By Louis Avallone
Most Americans are just plain dizzy from the “spinning” of the issues that this White House has unashamedly engaged in for almost four years now: Deficit spending is an “investment”; a tax increase is considered “revenue;” and rising gasoline prices are blamed on foreign nations, all while we restrict access and delay permitting for oil and gas exploration right here at home. Policy failures? Well, from illegal immigration to historically high deficit spending, these are blamed on “obstructionist” Republicans, even though this White House had “supermajorities” in the House and Senate for its first two years and was able to pass anything they wanted without the need for a single Republican vote. Historically high unemployment and anemic economic growth even after $1 trillion in stimulus spending? This only persists because this administration “didn’t know how bad it was” when they came into office.
Didn’t you know also that extending unemployment benefits beyond 99 weeks is necessary because it “creates jobs” faster than practically any other program? Or that Congress needed to first pass the 2,700-page “Obamacare” bill affecting one-sixth of our nation’s economy in order to find out what was actually “in the bill” (instead of reading the bill first)? I could go on and on, but I’m pretty sure even Democrats understand the picture by now.
So last week, when the U.S. Supreme Court justices began hearing the administration’s legal arguments defending the constitutionality of the Affordable Care Act, I was inspired, encouraged, reassured about our nation of laws … and a sense of order. And why not? Article 3 of our glorious U.S. Constitution was engaged, alive and well. The actions of both the president and Congress were being checked for constitutionality, exactly as Article 3 of the Constitution intended and as our founding fathers envisioned. There was Justice Anthony Kennedy, who was inquiring about fundamental matters of liberty, specifically the notion of “changing the relationship of the individual to the government” through a mandate to purchase health insurance.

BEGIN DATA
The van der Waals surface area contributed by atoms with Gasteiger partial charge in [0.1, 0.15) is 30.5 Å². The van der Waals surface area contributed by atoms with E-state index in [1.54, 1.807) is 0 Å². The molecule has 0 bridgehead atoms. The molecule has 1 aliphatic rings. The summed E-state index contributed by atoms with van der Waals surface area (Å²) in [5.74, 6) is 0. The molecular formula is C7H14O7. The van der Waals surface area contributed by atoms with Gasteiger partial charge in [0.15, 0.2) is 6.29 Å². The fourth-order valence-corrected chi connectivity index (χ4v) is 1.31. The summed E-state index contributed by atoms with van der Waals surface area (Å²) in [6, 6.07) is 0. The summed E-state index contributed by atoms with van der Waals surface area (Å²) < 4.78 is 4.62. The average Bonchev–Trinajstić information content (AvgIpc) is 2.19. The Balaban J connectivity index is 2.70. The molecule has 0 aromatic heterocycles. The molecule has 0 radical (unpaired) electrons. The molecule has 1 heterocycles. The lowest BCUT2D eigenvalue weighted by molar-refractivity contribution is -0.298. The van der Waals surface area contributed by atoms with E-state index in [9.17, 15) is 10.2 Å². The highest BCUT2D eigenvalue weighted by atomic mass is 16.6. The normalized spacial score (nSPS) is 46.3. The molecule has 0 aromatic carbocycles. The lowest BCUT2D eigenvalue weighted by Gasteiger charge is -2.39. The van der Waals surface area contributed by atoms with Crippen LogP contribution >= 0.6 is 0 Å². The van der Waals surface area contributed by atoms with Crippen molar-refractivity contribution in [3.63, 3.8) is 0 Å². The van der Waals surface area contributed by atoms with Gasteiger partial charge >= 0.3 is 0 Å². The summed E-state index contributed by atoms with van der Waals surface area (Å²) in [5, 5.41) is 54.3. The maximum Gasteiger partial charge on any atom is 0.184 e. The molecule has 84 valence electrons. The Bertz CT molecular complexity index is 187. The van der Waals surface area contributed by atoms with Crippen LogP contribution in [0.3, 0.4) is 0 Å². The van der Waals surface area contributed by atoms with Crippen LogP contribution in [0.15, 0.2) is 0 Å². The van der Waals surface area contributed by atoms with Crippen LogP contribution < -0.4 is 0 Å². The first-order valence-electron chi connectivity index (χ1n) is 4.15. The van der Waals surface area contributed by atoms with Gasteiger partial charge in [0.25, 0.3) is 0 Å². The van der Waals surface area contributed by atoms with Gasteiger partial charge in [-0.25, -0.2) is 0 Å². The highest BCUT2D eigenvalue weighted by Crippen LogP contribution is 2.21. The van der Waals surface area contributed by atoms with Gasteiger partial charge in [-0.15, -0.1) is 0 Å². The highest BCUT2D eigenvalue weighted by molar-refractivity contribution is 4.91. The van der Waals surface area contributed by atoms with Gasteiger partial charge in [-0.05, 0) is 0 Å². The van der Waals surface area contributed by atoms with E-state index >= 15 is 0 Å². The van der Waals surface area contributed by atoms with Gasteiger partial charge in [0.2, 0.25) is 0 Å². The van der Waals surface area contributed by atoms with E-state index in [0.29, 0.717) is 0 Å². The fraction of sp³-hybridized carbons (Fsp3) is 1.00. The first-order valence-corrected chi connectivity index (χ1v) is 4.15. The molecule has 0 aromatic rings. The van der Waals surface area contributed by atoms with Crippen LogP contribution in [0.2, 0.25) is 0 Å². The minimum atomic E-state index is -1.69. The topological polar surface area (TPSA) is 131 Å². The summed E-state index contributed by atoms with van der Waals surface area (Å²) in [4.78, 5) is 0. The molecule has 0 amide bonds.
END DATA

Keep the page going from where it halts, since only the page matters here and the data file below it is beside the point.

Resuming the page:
There was Chief Justice John Roberts, who inquired if Congress could mandate folks to purchase health insurance under its power to regulate interstate commerce and its call to solve national economic problems? Then could Congress also mandate folks to purchase mobile phones under that same power since having a mobile phone would improve your access to 911 emergency medical services?
Then there was Justice Antonin Scalia who wondered aloud if Congress can force you to buy health insurance, could Congress also require individuals to buy vegetables such as broccoli? And even though nearly two-thirds of Americans recently polled could not name even one member of the U.S. Supreme Court, we witnessed last week the miracle of our U.S. Constitution in action, perhaps during the Court’s most publicized hearings in preparation for perhaps one of its most sweeping decisions since it was first organized in 1790. As the arbiter of our nation’s most challenging legal matters, it was just refreshing to hear the audio comments from one of the three branches of our government, where a majority of the members therein were informed, prepared and presented well- reasoned comments and criticisms, thus effectively fulfilling its constitutional duty to provide a check on both the executive and legislative branches.
Dale Carnegie once said, “Neither you nor I nor Einstein nor the Supreme Court of the United States is brilliant enough to reach an intelligent decision on any problem without first getting the facts.” And the facts are plain enough to all of us reading here today: We’re possibly going to cede the health-care industry to the federal government. These are the same folks who are operating a Social Security trust fund that will go broke in 2041, a Medicare program that will be insolvent in 2020 and a bankrupt U.S. Post Office that lost $2 billion last year alone, not to mention the collapse of Fannie Mae and Freddie Mac. And why do this? To address about 10 percent of all Americans who need financial assistance for health insurance. A recent poll indicated that 54 percent of uninsured Americans are between the ages of 18 and 34 and many of them voluntarily choose to forgo coverage. In fact, it has been estimated that nearly one-fifth of the uninsured population is able to afford insurance, while one- quarter is eligible for public coverage. Only the remaining 56 percent need financial assistance.
Of course, this administration may likely “win” politically for their intentions to affect health care, regardless of whether the Court decides the individual mandate in Obamacare is constitutional or not. “Perception is reality,” right? Or, in the words of Emerson, “People only see what they are prepared to see.” Still, last week’s hearings were a gloriously refreshing reprieve (however short-lived), from the predictably partisan, uninformed, divisive and misleading national debate that seemingly rewards short- sightedness and sacrifices liberty for the immediate, political gratification of today … even if such means “spinning” completely out of control.